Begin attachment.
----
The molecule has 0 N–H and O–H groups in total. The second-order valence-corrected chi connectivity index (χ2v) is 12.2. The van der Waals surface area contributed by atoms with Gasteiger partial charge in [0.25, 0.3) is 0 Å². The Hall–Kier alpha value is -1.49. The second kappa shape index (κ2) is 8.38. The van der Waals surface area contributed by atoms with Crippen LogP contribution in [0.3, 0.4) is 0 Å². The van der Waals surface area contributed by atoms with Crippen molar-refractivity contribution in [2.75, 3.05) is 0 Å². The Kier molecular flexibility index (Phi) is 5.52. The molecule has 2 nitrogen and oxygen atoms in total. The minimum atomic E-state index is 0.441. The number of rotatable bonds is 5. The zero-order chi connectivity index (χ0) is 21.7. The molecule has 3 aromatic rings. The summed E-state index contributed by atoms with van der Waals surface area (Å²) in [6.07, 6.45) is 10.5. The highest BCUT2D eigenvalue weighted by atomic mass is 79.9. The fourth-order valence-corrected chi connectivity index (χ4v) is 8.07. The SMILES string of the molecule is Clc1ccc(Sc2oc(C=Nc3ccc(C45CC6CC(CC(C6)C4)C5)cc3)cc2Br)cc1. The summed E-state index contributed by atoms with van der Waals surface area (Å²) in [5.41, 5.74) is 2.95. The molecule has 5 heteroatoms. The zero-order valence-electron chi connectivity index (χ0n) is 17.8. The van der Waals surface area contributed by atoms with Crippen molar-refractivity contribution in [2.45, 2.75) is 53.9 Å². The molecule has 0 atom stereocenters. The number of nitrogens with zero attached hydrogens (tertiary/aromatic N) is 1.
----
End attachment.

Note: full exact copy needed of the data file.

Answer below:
The molecule has 0 N–H and O–H groups in total. The second-order valence-corrected chi connectivity index (χ2v) is 12.2. The van der Waals surface area contributed by atoms with Gasteiger partial charge in [0.25, 0.3) is 0 Å². The Hall–Kier alpha value is -1.49. The second kappa shape index (κ2) is 8.38. The van der Waals surface area contributed by atoms with Crippen LogP contribution in [0.3, 0.4) is 0 Å². The van der Waals surface area contributed by atoms with Crippen molar-refractivity contribution in [2.75, 3.05) is 0 Å². The Kier molecular flexibility index (Phi) is 5.52. The molecule has 2 nitrogen and oxygen atoms in total. The minimum atomic E-state index is 0.441. The number of rotatable bonds is 5. The zero-order chi connectivity index (χ0) is 21.7. The molecule has 3 aromatic rings. The summed E-state index contributed by atoms with van der Waals surface area (Å²) in [6.07, 6.45) is 10.5. The highest BCUT2D eigenvalue weighted by atomic mass is 79.9. The fourth-order valence-corrected chi connectivity index (χ4v) is 8.07. The SMILES string of the molecule is Clc1ccc(Sc2oc(C=Nc3ccc(C45CC6CC(CC(C6)C4)C5)cc3)cc2Br)cc1. The summed E-state index contributed by atoms with van der Waals surface area (Å²) in [5.41, 5.74) is 2.95. The molecule has 5 heteroatoms. The zero-order valence-electron chi connectivity index (χ0n) is 17.8. The van der Waals surface area contributed by atoms with Crippen molar-refractivity contribution in [2.45, 2.75) is 53.9 Å². The molecule has 0 atom stereocenters. The number of nitrogens with zero attached hydrogens (tertiary/aromatic N) is 1.